Living Communities and “Clusters”

Approximately 20 percent of University-owned student housing is a specialty residence: houses with particular programs that offer variety beyond the traditional, large-hall, dormitory-style living. Specialty floors’ and small houses’ goal to foster cohort identities depends on the construction of a close community, united in social, scholarly, and/or cultural interests, and nurtured through immediate access to faculty advisors and student mentors. Specialty residence floors (such as those for the Core Curriculum, Engineering, Sargent, or Common Ground), or specialty houses (like CGS’s Gilbane House, Hospitality Administration House, Community Service House, or any of the Language Houses) provide an environment that blends the academic with the social, intellectual, and proactive. In particular, the Harriet E. Richards Cooperative House stands as proof of the powerful impact housing can have on the undergraduate experience.(20) In all cases, BU’s specialty residency program allows service, community, and collaboration to become the literal and metaphoric space for the transformative effect of a general/liberal education.

These specialty residences are yet another way for a One BU undergraduate education to open the classroom into the world. Merging specialty housing with the cluster approach could fuse the academic and the communal, leading to a socially responsible action of co-curricular and service work. A means to implement this linked outcome is to enlarge the role of specialty residence housing and floors and/or to establish a pilot “cluster” housing project focused around a community service experience (whether a cause, an organization, a neighborhood, shelter, food drive, health drive, etc.). This pilot project’s focus could be affiliated with specific courses in different programs/colleges at the University to span all course levels and thus support students’ fulfillments of different requirements in their majors. This cluster pilot would move students from classroom knowledge and skills, through the shared experience with that information, to a concrete outcome. Clusters would allow a BU undergraduate education to become more interdisciplinary, collaborative, inventive, rigorous, and meaningful.(21)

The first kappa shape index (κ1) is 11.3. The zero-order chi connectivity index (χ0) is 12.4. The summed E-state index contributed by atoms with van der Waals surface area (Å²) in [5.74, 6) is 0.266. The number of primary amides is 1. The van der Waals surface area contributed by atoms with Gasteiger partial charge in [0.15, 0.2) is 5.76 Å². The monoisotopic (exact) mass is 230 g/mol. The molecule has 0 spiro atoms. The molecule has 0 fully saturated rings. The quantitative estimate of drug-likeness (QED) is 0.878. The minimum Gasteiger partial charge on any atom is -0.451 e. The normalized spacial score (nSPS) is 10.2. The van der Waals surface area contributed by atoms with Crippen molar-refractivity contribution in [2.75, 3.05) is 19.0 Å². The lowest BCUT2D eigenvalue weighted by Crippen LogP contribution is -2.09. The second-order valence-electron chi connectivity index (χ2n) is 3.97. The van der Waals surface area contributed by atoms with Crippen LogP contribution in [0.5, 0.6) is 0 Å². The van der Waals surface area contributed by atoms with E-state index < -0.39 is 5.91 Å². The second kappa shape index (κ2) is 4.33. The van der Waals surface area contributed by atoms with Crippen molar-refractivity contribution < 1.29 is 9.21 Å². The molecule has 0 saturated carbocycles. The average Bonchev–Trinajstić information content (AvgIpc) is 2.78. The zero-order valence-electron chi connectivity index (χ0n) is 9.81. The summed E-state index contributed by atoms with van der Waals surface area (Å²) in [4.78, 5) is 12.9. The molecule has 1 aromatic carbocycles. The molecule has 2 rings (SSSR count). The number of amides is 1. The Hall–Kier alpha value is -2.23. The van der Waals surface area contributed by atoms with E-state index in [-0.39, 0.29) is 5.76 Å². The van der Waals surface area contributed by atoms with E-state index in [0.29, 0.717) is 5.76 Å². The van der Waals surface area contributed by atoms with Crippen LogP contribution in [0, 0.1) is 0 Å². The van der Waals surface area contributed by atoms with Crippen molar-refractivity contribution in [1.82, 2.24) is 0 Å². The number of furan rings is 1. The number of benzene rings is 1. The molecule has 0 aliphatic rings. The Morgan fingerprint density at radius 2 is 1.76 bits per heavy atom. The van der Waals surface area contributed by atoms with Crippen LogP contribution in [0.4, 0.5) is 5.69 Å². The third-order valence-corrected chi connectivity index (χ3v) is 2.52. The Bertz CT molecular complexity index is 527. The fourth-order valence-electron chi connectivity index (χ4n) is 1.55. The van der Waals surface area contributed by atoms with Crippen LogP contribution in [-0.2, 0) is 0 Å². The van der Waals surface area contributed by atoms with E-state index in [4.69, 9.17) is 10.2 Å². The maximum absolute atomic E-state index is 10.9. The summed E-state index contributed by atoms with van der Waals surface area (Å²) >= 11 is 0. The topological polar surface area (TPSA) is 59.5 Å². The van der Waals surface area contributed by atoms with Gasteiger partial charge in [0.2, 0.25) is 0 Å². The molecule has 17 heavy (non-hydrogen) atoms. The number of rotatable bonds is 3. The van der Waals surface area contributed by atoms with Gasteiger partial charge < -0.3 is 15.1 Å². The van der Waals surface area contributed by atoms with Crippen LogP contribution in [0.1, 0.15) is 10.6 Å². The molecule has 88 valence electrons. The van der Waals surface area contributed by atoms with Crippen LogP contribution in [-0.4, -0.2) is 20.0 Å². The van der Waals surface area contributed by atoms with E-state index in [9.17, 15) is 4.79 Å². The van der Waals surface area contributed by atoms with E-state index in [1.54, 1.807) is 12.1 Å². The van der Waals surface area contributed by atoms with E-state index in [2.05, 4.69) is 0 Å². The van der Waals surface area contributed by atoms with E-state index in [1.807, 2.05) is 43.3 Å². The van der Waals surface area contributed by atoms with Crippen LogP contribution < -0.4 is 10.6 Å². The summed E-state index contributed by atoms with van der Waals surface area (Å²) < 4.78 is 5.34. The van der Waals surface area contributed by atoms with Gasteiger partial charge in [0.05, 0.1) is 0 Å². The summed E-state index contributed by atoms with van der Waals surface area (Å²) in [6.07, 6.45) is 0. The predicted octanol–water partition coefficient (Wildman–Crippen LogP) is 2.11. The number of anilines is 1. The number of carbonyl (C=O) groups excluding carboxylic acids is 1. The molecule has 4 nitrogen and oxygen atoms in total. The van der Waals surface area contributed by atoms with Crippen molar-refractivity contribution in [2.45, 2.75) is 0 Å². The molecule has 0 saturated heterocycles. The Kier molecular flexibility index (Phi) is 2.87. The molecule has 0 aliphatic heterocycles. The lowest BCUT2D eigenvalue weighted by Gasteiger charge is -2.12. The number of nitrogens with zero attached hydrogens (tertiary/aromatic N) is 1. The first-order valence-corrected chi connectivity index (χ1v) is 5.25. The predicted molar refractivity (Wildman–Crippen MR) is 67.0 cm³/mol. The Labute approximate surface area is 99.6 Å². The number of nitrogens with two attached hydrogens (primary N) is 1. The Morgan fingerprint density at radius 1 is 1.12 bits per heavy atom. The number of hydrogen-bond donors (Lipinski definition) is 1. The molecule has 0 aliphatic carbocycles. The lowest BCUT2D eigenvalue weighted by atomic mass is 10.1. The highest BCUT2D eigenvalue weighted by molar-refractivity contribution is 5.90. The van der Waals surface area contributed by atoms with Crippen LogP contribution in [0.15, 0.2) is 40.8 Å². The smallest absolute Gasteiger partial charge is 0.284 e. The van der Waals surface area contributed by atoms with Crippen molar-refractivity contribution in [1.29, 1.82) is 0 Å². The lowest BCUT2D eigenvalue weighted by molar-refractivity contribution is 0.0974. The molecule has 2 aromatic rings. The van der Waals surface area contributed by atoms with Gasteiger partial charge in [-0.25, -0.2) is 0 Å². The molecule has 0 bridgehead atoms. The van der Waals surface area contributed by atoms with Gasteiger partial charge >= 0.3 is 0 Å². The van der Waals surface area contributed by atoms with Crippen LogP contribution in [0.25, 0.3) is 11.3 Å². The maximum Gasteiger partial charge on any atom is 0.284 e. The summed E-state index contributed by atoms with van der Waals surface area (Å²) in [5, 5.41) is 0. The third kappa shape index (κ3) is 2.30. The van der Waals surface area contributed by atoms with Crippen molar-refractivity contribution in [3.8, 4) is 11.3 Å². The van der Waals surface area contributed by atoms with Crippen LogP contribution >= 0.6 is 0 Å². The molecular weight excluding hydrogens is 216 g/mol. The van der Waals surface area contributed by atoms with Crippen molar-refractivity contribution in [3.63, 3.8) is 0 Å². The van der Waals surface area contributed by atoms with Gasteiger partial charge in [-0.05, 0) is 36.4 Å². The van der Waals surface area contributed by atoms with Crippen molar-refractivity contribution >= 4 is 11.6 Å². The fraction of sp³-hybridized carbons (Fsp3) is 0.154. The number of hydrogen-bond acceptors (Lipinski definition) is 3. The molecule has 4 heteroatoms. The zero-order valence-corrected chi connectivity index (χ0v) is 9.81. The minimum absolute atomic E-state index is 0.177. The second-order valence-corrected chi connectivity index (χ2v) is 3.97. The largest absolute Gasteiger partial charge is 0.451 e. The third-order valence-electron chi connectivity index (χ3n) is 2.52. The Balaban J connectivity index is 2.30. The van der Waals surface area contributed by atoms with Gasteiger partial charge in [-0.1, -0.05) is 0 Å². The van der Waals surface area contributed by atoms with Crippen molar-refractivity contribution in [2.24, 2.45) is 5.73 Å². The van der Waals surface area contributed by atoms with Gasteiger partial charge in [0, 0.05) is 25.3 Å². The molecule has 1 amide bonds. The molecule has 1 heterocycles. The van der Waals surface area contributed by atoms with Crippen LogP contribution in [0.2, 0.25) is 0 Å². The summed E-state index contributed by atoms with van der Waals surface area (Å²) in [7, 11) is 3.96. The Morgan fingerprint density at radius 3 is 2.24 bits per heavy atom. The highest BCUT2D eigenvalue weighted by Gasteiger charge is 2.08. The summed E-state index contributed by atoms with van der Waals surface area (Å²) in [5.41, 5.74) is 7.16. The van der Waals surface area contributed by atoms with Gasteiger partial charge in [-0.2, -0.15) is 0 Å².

Recommendations for Residential Clusters and Community

  • Establish a pilot “cluster” housing project around a community service experience (whether a cause, an organization, a neighborhood, shelter, food drive, health drive, etc.).
  • Affiliate this pilot project’s focus (encourage the same in current specialty on-campus residences) with specific courses at the University, spanning all course levels to support students’ fulfillments of different course requirements in their declared majors.
  • Establish a Smartsearch site for the University’s volunteer and community-oriented opportunities to enhance advisors’ capacity to link the extracurricular and the experiential to existing BU courses.
  • Advance the 2-credit course impact through collaborative assignments associated with the “cluster house,” such as capstone projects that would document student skills (academic and social), maturity, and knowledge at different stages of their BU experience.
  • Emphasize the “cluster house” as a learning site for research methodologies and skills through regular contact with different faculty members via presentations, mentoring, and supervision for student projects.
  • Promote UROP and GUTS as the mentoring and scholarly resources they are and urge students to explore the potential research and training possibilities in this kind of employment.
  • Stress communal spirit and generosity in service work within the actual residency of the “cluster house” (housekeeping, desk duty, and so on) as well as volunteerism outside the residence’s walls.

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20. It was established in 1928 for women undergraduates on financial aid and is the first cooperative college dormitory in the U.S.

21. Consequently, while cluster houses, or cluster “floors,” can be for first-year BU students, they also could be living communities that foster student mentoring between upper- and lowerclassmen.